Physicians began intensive testing early to see if Kathleen and Charity could safely be separated.
"We told the doctors we did not want them separated if they couldn't both live. We wouldn't want to, for lack of a better phrase, part one out, " Greg says. "But if they could both live, we wanted them separated."
Since it became clear from tests a separation was very possible, the family has swung into high gear, learning complex medical realities, preparing the twins through procedures at home and in doctors' offices.
Meanwhile, the girls continue to grow in size, awareness, and into their own personalities.
One evening a few days before the surgery date, Greg sits on a chair in his living room, his baby girls sitting in his lap, chewing on opposite ends of his watch. He admits he is feeling a great deal of stress and concern for them. Vaneice, sitting near him, nods her head.
The Saturday before the attempted separation, the Lincoln family drives to Rainier for a prayer gathering arranged by Greg's mother and father, Lorinda Lincoln, 54, and Bob Lincoln, 58.
It's at the farm where Greg grew up, the farm where Mikayla, Troy and Annelise have spent more and more time lately, while their parents spend many hours on the freeway between Lacey and Children's Hospital.
"This is like our second home, " Mikayla smiles, as she plays outside with her cousins and children from her church.
Inside the house, about two dozen adults sit quietly in prayer. The twins aren't the only focus of communication with God - just a few days earlier, Lorinda was notified by doctors that treatment for her metastasized breast cancer was not working. She may have only a few months to live.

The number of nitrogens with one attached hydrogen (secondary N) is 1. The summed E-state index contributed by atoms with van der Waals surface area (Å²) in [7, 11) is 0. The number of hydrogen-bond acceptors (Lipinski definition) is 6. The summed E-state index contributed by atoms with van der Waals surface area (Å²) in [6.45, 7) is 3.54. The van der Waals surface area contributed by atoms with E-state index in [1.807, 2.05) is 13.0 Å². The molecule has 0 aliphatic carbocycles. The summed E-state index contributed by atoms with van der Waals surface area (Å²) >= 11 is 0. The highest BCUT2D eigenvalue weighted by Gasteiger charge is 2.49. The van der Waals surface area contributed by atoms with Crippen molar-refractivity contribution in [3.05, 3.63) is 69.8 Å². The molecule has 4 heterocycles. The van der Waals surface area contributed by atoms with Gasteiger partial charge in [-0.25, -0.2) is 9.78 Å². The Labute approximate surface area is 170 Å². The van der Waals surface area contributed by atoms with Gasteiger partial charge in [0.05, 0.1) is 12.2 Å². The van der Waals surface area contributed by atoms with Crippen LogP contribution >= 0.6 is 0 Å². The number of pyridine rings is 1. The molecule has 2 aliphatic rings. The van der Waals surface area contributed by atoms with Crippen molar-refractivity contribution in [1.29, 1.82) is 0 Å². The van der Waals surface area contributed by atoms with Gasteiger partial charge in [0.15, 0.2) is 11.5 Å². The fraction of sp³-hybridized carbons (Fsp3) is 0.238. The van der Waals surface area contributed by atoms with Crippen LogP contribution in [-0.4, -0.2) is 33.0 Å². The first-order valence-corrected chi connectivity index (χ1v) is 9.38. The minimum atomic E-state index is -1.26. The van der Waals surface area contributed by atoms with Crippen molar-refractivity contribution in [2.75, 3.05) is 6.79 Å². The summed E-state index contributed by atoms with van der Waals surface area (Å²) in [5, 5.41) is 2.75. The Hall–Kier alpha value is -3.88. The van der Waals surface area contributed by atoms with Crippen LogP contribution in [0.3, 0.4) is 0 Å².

The family and friends pray for her healing, for God to transform the cancer inside.
Then the twins become the center of attention. Adults circle around them holding hands, and pray emotionally for a successful separation surgery, for little pain, for no infection, for peace to come to Greg and Vaneice.
The group asks God to help Kathleen and Charity not to be afraid, to have "a special measure of understanding beyond their years, " one woman says.
Another woman says God is like an artist. "A true artist never knows what they're going to finish with. But we know it's going to be spectacular, " she says.
Greg prays, admitting he felt a little forsaken at the time of their birth, but he understands now that trials are a part of life, a part of faith, that God is still with his family and his baby girls.
"God, just bring them through it, and bless them, " he asks quietly, as Vaneice stands watch over her daughters, propped sleeping in their stroller.
Greg mentions a Bible passage that he finds simple and profound, and particularly true this day:
"To bear one another's burdens is to fulfill the law of Christ, " he says to his family and friends. "I thank you for praying for Kathleen and Charity and us."